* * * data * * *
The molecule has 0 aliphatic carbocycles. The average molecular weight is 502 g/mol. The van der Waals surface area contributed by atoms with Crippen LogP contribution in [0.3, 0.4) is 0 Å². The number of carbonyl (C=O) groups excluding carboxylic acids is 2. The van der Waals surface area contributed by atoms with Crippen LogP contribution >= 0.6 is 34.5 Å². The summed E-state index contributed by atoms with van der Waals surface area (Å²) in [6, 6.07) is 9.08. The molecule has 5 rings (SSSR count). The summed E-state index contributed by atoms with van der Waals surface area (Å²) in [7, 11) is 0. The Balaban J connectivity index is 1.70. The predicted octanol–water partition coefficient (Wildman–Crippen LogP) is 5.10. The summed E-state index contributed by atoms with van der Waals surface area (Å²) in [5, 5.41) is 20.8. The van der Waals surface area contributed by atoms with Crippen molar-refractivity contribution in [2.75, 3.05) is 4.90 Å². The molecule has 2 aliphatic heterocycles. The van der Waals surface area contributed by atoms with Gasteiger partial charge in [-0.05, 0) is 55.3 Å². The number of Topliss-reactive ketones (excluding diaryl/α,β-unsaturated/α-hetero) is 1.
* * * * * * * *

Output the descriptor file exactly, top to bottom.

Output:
The molecule has 0 aliphatic carbocycles. The average molecular weight is 502 g/mol. The van der Waals surface area contributed by atoms with Crippen LogP contribution in [0.3, 0.4) is 0 Å². The number of carbonyl (C=O) groups excluding carboxylic acids is 2. The van der Waals surface area contributed by atoms with Crippen LogP contribution >= 0.6 is 34.5 Å². The summed E-state index contributed by atoms with van der Waals surface area (Å²) in [6, 6.07) is 9.08. The molecule has 5 rings (SSSR count). The summed E-state index contributed by atoms with van der Waals surface area (Å²) in [7, 11) is 0. The Balaban J connectivity index is 1.70. The predicted octanol–water partition coefficient (Wildman–Crippen LogP) is 5.10. The summed E-state index contributed by atoms with van der Waals surface area (Å²) in [5, 5.41) is 20.8. The van der Waals surface area contributed by atoms with Crippen molar-refractivity contribution in [2.75, 3.05) is 4.90 Å². The molecule has 2 aliphatic heterocycles. The van der Waals surface area contributed by atoms with Gasteiger partial charge in [-0.05, 0) is 55.3 Å². The number of Topliss-reactive ketones (excluding diaryl/α,β-unsaturated/α-hetero) is 1.